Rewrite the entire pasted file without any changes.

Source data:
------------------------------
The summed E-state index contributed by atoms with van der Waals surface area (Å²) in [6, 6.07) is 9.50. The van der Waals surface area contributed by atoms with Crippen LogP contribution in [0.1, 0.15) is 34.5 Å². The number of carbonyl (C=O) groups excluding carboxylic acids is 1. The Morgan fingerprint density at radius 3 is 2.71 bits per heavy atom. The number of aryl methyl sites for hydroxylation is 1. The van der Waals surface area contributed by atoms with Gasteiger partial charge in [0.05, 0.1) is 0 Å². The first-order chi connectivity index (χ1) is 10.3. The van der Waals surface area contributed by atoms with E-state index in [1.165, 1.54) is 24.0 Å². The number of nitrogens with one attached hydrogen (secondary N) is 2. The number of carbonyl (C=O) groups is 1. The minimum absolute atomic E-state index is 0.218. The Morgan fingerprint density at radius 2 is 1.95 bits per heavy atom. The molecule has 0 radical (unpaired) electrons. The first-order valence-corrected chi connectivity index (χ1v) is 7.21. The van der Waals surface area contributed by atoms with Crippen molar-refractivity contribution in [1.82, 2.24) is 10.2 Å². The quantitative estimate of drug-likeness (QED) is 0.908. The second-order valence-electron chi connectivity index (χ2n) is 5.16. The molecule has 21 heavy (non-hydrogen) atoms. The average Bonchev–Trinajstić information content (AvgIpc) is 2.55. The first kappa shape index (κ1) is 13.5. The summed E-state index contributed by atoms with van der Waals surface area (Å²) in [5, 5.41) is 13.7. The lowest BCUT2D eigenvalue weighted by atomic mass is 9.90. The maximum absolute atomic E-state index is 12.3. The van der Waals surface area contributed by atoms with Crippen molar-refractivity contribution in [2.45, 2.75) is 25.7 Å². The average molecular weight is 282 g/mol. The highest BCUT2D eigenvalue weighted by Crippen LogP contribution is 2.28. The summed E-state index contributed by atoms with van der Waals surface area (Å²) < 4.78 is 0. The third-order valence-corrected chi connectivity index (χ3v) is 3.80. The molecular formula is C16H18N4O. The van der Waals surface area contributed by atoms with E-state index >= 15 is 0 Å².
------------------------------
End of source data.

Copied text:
The summed E-state index contributed by atoms with van der Waals surface area (Å²) in [6, 6.07) is 9.50. The van der Waals surface area contributed by atoms with Crippen LogP contribution in [0.1, 0.15) is 34.5 Å². The number of carbonyl (C=O) groups excluding carboxylic acids is 1. The Morgan fingerprint density at radius 3 is 2.71 bits per heavy atom. The number of aryl methyl sites for hydroxylation is 1. The van der Waals surface area contributed by atoms with Gasteiger partial charge in [0.05, 0.1) is 0 Å². The first-order chi connectivity index (χ1) is 10.3. The van der Waals surface area contributed by atoms with E-state index in [1.165, 1.54) is 24.0 Å². The number of nitrogens with one attached hydrogen (secondary N) is 2. The number of carbonyl (C=O) groups is 1. The minimum absolute atomic E-state index is 0.218. The Morgan fingerprint density at radius 2 is 1.95 bits per heavy atom. The molecule has 0 radical (unpaired) electrons. The first-order valence-corrected chi connectivity index (χ1v) is 7.21. The van der Waals surface area contributed by atoms with Crippen molar-refractivity contribution in [1.82, 2.24) is 10.2 Å². The quantitative estimate of drug-likeness (QED) is 0.908. The second-order valence-electron chi connectivity index (χ2n) is 5.16. The molecule has 21 heavy (non-hydrogen) atoms. The average Bonchev–Trinajstić information content (AvgIpc) is 2.55. The first kappa shape index (κ1) is 13.5. The summed E-state index contributed by atoms with van der Waals surface area (Å²) in [5, 5.41) is 13.7. The lowest BCUT2D eigenvalue weighted by atomic mass is 9.90. The maximum absolute atomic E-state index is 12.3. The van der Waals surface area contributed by atoms with Crippen molar-refractivity contribution in [2.45, 2.75) is 25.7 Å². The average molecular weight is 282 g/mol. The highest BCUT2D eigenvalue weighted by Crippen LogP contribution is 2.28. The summed E-state index contributed by atoms with van der Waals surface area (Å²) < 4.78 is 0. The third-order valence-corrected chi connectivity index (χ3v) is 3.80. The molecular formula is C16H18N4O. The van der Waals surface area contributed by atoms with E-state index >= 15 is 0 Å².